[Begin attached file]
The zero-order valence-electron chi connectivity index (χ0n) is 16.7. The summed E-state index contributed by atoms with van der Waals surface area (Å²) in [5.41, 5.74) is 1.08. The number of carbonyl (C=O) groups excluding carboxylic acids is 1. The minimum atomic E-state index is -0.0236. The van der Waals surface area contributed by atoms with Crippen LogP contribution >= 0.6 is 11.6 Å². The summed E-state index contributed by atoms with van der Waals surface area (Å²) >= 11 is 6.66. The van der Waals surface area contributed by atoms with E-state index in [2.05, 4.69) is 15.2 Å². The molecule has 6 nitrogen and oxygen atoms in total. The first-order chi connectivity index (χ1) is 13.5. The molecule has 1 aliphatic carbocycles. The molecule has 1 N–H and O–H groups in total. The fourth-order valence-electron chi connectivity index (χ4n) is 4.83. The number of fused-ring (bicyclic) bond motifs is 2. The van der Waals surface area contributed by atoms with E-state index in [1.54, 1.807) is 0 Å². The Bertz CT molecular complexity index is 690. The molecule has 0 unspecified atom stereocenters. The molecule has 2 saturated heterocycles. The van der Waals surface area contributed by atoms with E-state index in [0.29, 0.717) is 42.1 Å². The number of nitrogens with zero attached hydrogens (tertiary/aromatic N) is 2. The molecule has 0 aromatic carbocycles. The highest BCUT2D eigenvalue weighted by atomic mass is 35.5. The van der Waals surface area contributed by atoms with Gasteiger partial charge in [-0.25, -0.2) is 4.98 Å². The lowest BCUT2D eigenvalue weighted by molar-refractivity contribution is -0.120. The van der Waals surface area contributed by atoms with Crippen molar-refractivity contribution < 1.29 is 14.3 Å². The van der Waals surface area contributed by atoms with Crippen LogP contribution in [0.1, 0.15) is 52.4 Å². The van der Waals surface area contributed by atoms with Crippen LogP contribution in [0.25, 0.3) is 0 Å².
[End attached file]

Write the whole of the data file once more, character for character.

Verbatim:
The zero-order valence-electron chi connectivity index (χ0n) is 16.7. The summed E-state index contributed by atoms with van der Waals surface area (Å²) in [5.41, 5.74) is 1.08. The number of carbonyl (C=O) groups excluding carboxylic acids is 1. The minimum atomic E-state index is -0.0236. The van der Waals surface area contributed by atoms with Crippen LogP contribution >= 0.6 is 11.6 Å². The summed E-state index contributed by atoms with van der Waals surface area (Å²) >= 11 is 6.66. The van der Waals surface area contributed by atoms with E-state index in [2.05, 4.69) is 15.2 Å². The molecule has 6 nitrogen and oxygen atoms in total. The first-order chi connectivity index (χ1) is 13.5. The molecule has 1 aliphatic carbocycles. The molecule has 1 N–H and O–H groups in total. The fourth-order valence-electron chi connectivity index (χ4n) is 4.83. The number of fused-ring (bicyclic) bond motifs is 2. The van der Waals surface area contributed by atoms with E-state index in [1.54, 1.807) is 0 Å². The Bertz CT molecular complexity index is 690. The molecule has 0 unspecified atom stereocenters. The molecule has 2 saturated heterocycles. The van der Waals surface area contributed by atoms with E-state index in [0.29, 0.717) is 42.1 Å². The number of nitrogens with zero attached hydrogens (tertiary/aromatic N) is 2. The molecule has 0 aromatic carbocycles. The highest BCUT2D eigenvalue weighted by atomic mass is 35.5. The van der Waals surface area contributed by atoms with Gasteiger partial charge in [-0.25, -0.2) is 4.98 Å². The lowest BCUT2D eigenvalue weighted by molar-refractivity contribution is -0.120. The van der Waals surface area contributed by atoms with Crippen molar-refractivity contribution < 1.29 is 14.3 Å². The van der Waals surface area contributed by atoms with Crippen LogP contribution in [0.1, 0.15) is 52.4 Å². The van der Waals surface area contributed by atoms with Crippen LogP contribution in [0.25, 0.3) is 0 Å².